Menu
SC500: China wins a slowing supercomputer race

SC500: China wins a slowing supercomputer race

China's Tianhe-2 once again tops the list of the world's most powerful supercomputers

China continues to dominate the high end of the Top500 list of the world's most powerful supercomputers, even as the growth of the computing power on the list seems to be stagnating.

Tianhe-2, run by China's National University of Defense Technology, clocked 33.86 Pflop/s (quadrillions of calculations per second) for the 43rd edition of the TOP500, released Monday at the International Supercomputing Conference in Leipzig, Germany.

The runner-up in this twice-yearly ranking came in at only half the speed: The U.S. Energy Department's Titan, a Cray XK7 machine at Oak Ridge National Laboratory, tested out at 17.59 Pflop/s.

Supercomputers perform tasks larger than any single server could handle, such as large-scale calculations for physics research, forecasting the weather, or modeling in high fidelity the design of complex machinery such as airplanes.

This is the third round of the Top500 in which Tianhe-2 has topped the list since its surprise debut a year ago.

The Top 500 list of supercomputers was started in June 1993 to compare the performance of the most powerful computers and show the growth of supercomputing. Participation is voluntary and requires entrants to run the Linpack benchmark, which measures how quickly a system can solve a dense series of linear equations.

Tianhe-2's continued run on the top of the supercomputing chart is due at least in part to the sluggish growth of the world's top supercomputers. The machine offered no faster performance than it did a year ago, and nine of the 10 machines on the top of the list also were on previous lists.

Only a new Cray XC30, installed at an undisclosed U.S. government site, made a dent near the top, charting in the 10th position with 3.14 Pflop/s.

Taken together, all 500 systems would produce 274 Pflop/s in supercomputing power, compared with 250 Pflop/s six months ago and 223 Pflop/s in June 2013.

The Top 500 list is compiled by supercomputing experts at the University of Mannheim, Germany; the University of Tennessee, Knoxville; and the Department of Energy's Lawrence Berkeley National Laboratory.

In addition to ranking supercomputers in terms of Linpack performance, the Top500 also provides insights into the latest ways in which these gargantuan machines are being built.

For example, more supercomputers are using accelerators and co-processors, in addition to the regular processors, to carry out specialized tasks. On this list, 62 systems contained co-processors, up from 53 on the last list in November. Forty-four of these systems use Nvidia co-processors and 17 use Intel Xeon Phi chips.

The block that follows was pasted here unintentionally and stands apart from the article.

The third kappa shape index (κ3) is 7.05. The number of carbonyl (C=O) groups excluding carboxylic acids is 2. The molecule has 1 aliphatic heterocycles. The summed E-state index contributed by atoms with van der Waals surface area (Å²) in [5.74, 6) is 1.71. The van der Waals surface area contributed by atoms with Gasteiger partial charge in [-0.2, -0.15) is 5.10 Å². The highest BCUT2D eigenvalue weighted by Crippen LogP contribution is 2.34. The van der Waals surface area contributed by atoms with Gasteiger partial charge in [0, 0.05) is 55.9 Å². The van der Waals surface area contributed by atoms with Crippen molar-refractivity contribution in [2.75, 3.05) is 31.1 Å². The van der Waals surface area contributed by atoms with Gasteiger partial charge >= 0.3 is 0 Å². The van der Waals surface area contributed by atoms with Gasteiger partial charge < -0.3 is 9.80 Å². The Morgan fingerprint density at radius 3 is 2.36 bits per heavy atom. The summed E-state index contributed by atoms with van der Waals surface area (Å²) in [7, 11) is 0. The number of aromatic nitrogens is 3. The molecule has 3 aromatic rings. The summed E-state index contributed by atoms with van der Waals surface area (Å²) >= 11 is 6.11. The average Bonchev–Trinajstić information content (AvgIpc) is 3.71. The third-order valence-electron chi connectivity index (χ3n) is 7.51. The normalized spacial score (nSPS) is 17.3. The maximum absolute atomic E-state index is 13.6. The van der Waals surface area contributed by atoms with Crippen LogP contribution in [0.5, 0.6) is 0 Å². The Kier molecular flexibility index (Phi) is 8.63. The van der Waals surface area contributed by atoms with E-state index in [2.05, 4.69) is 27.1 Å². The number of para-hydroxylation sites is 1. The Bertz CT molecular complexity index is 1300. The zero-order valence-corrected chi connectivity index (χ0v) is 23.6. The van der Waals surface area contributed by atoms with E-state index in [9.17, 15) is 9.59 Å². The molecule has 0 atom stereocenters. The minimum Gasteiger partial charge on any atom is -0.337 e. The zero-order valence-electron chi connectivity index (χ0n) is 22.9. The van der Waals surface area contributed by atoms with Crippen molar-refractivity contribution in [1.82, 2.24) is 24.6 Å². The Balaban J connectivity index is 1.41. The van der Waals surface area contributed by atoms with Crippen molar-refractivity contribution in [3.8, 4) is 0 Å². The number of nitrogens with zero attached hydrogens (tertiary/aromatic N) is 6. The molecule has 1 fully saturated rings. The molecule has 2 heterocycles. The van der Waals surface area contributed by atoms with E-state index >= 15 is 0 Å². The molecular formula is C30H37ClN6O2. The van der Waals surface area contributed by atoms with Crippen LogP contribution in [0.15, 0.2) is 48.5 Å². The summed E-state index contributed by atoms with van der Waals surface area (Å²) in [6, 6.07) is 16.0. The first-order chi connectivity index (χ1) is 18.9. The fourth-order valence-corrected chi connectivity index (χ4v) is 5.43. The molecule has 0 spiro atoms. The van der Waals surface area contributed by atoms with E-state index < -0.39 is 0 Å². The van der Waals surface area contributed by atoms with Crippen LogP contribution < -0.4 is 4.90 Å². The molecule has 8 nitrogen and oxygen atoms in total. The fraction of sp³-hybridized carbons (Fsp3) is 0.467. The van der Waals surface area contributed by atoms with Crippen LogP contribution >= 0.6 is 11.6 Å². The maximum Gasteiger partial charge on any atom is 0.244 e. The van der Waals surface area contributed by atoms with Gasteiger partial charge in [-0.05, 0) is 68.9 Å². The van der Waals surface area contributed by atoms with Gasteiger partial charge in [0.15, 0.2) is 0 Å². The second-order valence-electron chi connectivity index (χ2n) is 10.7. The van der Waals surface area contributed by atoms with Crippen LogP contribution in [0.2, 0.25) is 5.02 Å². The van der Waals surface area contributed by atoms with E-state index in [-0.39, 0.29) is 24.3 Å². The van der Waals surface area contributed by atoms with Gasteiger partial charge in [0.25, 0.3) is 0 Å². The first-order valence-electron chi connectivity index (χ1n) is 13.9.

Despite the victorious Tianhe-2, China still trails behind the U.S. in terms of the number of systems in the Top 500, though it is making gains. China has 76 computers on this list, up from 63 in November. The number of U.S. systems on the current list has shrunk to 233, down from 265 in November.

Intel continues to be the dominant processor provider for these large systems. About 85 percent of the systems on the list use Intel, compared with 8 percent of the systems that use IBM Power processors and 6 percent running AMD Opterons.

Hewlett-Packard continues to be the most widely used supercomputer vendor, having delivered 197 systems on the list, above IBM's 164 systems and Cray's 48 systems.

Joab Jackson covers enterprise software and general technology breaking news for The IDG News Service. Follow Joab on Twitter at @Joab_Jackson. Joab's e-mail address is Joab_Jackson@idg.com


Follow Us

Join the New Zealand Reseller News newsletter!

Error: Please check your email address.

Tags supercomputersHigh performanceIBMhardware systemsintelHewlett-Packard

Featured

Slideshows

Sizing up the NZ security spectrum - Where's the channel sweet spot?

Sizing up the NZ security spectrum - Where's the channel sweet spot?

From new extortion schemes, outside threats and rising cyber attacks, the art of securing the enterprise has seldom been so complex or challenging. With distance no longer a viable defence, Kiwi businesses are fighting to stay ahead of the security curve. In total, 28 per cent of local businesses faced a cyber attack last year, with the number in New Zealand set to rise in 2017. Yet amidst the sensationalism, media headlines and ongoing high profile breaches, confusion floods the channel, as partners seek strategic methods to combat rising sophistication from attackers. In sizing up the security spectrum, this Reseller News roundtable - in association with F5 Networks, Kaspersky Lab, Tech Data, Sophos and SonicWall - assessed where the channel sweet spot is within the New Zealand channel. Photos by Maria Stefina.

Sizing up the NZ security spectrum - Where's the channel sweet spot?
Kiwi channel comes together for another round of After Hours

Kiwi channel comes together for another round of After Hours

The channel came together for another round of After Hours, with a bumper crowd of distributors, vendors and partners descending on The Jefferson in Auckland. Photos by Maria Stefina.​

Kiwi channel comes together for another round of After Hours
Consegna comes to town with AWS cloud offerings launch in Auckland

Consegna comes to town with AWS cloud offerings launch in Auckland

Emerging start-up Consegna has officially launched its cloud offerings in the New Zealand market, through a kick-off event held at Seafarers Building in Auckland.​ Founded in June 2016, the Auckland-based business is backed by AWS and supported by a global team of cloud specialists, leveraging global managed services partnerships with Rackspace locally.

Consegna comes to town with AWS cloud offerings launch in Auckland
Show Comments